I would not be entirely happy with the situation in a short event, but with eight rounds to go, +1, half a point behind leaders Anand, Mamedyarov and Giri, is just fine for now.

Friday 19th 1:30 pm local time Iím black against Peter Svidler.

Magnus Carlsen, Wijk aan Zee, Holland, January 18th 2018>

Jan-23-18  siamesedream: <Magnus Carlsen's blog

We played rounds 6 to 8 this weekend, and while the individual results cannot be considered particularly unexpected, the many comebacks from lost positions are exceptional. Friday it was Mamedyarovís and Soís turn, and by winning Mamedyarov took the sole lead ahead of Anand and Giri.

I planned a non-theoretical, highly interesting and chaotic draw against Peter Svidler, were I unfortunately forced him to play the kind of dynamic chess he is so good at. Both of us felt we lost control, and it was a bit surprising to find out that the game was actually well-played.

Saturday I got a much needed endgame victory as white against Hou Yifan where I had been better and even clearly better only to let her escape into a probably drawn albeit tricky endgame with rook and three pawns against my knight and five pawns. I tried to pose as many problems as possible, and she seemed to think it was lost all around. Maybe that contributed to her decisive mistake at move 50. After h5? my advanced b- and d-pawn decided the game.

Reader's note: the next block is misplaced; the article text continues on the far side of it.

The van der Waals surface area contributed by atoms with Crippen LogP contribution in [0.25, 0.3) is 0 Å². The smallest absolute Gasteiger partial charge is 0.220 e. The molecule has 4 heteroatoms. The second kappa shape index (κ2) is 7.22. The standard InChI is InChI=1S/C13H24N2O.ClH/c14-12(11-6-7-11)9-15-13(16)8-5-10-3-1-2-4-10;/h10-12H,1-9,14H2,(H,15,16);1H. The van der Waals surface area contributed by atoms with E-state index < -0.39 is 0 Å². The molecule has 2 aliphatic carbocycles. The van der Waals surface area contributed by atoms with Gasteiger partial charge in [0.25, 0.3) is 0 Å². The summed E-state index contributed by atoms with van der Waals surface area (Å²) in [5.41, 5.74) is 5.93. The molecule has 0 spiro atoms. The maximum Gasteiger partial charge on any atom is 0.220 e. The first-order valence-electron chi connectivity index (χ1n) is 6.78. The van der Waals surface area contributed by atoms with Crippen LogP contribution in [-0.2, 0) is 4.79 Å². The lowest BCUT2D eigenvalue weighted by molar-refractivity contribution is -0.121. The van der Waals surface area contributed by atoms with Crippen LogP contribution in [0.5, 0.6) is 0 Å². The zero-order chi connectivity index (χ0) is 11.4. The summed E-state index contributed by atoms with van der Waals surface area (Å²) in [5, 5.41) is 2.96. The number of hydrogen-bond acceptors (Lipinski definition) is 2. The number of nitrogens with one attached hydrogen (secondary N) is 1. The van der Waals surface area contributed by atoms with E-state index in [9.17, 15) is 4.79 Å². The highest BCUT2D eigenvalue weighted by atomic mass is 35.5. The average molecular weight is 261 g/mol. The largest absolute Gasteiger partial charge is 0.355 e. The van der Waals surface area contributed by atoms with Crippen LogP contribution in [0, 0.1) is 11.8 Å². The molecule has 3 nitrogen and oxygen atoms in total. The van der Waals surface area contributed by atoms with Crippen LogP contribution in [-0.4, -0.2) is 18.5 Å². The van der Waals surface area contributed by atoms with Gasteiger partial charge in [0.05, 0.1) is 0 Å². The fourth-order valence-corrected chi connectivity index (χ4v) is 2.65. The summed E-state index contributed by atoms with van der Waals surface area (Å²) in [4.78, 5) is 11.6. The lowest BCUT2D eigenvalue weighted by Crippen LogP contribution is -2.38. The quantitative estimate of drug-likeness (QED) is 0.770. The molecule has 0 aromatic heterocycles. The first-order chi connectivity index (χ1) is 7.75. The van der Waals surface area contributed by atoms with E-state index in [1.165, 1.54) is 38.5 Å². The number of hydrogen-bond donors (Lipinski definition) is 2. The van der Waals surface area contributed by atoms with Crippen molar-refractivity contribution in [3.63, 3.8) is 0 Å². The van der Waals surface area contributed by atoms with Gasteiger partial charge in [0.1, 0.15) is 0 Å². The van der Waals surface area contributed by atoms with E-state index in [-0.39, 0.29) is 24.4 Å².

Mamedyarov used the chance to pull ahead with his third victory in a row.

Next I played Gawain Jones with the white pieces. As admitted in an interview immediately after the game Sunday, I disliked both the trend and frankly also my position, and in that situation discovering that I had blundered badly with 17.g4?? was partly a relief. It couldnít get any worse, and despite the extra piece black does not have an obvious plan. Trying to exchange queens was a mistake and after g5! I was at least close to being back in the game. The position after Qa3 and b3 was fascinating and inspiring because it didnít resemble anything Iíve seen before. Black is a piece up, white has no direct threats, but it is far from obvious that black is better. He continued to go astray and even material down it soon became apparent that I was winning.

Meanwhile the leader Mamedyarov lost without much resistance to Anish Giri.

Going into the final week, Iíve achieved what I had been hoping for this weekend Ė an exciting finish ahead. Giri, Mamedyarov and I are at +3, Kramnik and So at +2, Anand and Karjakin at +1.

Monday is a restday and Tuesday Iím playing Anand with the black pieces.

Magnus Carlsen, Wijk aan Zee, Holland, January 21st 2018>